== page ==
Senior & Shopmaker is pleased to present Arc Paintings, an exhibition of recent work by New York-based artist Georgia Marsh. In this new body of work, the artist continues to advance the tradition of still life painting and more specifically, the rich history of representations of flora in art. Marsh, who began her career in the early 1970s in Paris and New York, arrived at landscape painting through the prevailing language of minimalist abstraction. The tension between representation and abstraction, and the organic and the geometric, have been enduring themes in her drawings, paintings and prints.

The Arc Paintings consist of seductively rendered flowers and plant forms, painted on a translucent polyester film called Duralar and mounted to a clear Lexan “canvas”— a coolly mechanical white surface suggestive of the screen of a digital device. To further distance her floral subject matter from verisimilitude, the artist crops and contains her images between curvilinear borders and sharply defined shapes filled with opaque fields of color, removing the flowers and branches from any suggestion of the real landscape. This truncated, interrupted vision of nature serves to break down any narrative possibility and to underscore the tension between artifice and reality.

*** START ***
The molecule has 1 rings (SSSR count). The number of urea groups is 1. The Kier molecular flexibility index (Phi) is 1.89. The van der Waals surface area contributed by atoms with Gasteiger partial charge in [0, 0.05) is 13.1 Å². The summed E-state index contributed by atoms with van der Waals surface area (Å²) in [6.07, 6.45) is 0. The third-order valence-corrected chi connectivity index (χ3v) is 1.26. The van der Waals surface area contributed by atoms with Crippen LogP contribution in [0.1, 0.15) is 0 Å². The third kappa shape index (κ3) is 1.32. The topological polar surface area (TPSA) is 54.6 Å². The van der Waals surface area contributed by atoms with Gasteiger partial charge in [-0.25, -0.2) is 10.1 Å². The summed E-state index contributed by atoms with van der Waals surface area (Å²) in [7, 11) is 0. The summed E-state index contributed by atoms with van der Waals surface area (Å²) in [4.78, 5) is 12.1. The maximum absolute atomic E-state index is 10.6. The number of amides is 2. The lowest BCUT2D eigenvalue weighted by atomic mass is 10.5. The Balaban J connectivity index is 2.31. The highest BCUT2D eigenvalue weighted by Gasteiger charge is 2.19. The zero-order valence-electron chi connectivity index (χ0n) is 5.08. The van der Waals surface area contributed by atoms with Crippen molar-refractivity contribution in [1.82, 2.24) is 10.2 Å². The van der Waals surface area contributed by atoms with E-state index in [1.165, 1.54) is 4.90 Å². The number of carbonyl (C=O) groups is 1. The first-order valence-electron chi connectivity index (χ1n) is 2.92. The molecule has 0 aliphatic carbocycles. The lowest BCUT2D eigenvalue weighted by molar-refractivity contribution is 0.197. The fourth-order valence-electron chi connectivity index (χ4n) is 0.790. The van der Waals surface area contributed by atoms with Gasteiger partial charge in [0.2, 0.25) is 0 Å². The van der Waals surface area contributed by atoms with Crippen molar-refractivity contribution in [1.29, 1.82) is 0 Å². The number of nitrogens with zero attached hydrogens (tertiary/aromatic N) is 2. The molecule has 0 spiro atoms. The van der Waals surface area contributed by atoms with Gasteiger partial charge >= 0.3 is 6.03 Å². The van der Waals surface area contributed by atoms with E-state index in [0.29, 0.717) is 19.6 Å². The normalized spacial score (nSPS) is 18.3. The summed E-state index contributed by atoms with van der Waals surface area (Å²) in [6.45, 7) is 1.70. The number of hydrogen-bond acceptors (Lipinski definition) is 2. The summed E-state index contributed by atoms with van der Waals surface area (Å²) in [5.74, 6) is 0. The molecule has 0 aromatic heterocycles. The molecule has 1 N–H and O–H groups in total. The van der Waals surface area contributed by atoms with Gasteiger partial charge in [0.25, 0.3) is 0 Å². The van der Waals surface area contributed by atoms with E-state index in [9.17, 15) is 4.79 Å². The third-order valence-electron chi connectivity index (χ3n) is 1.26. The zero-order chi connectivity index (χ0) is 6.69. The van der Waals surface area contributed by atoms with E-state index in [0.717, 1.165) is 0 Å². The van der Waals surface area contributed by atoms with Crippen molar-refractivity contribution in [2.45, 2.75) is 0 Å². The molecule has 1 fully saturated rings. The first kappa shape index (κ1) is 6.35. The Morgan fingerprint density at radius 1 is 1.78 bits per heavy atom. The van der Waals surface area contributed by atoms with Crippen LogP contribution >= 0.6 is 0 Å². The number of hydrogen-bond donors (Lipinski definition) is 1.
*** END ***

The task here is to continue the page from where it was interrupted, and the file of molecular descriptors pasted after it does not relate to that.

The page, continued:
The acuity of Marsh’s vision is reflected in the finely differentiated and complex forms of her floral subjects, meticulously observed and painted. Influenced by sources such as Chinese scroll painting, 18th century wallpaper panels, textiles, and other forms of decorative arts, she draws upon the ubiquity of floral depictions across the arc of cultural traditions. By imposing a formal structure over the unruliness of nature, she elevates traditional still life from the illustrative and mimetic and forces a rereading of the genre.

Marsh’s work has been included in recent years in group exhibitions at the RISD Museum of Art, Providence, RI; the Jane Voorhees Zimmerli Museum, Rutgers University, New Brunswick, NJ; and the Aldrich Museum, Ridgefield, CT. Her work is found in the collections of the Museum of Fine Arts, Boston, MA; the Metropolitan Museum of Art, New York; the Musee Nationale d’Art Moderne, Centre Pompidou, Paris, France; and the Cleveland Art Museum, Cleveland, OH, among others.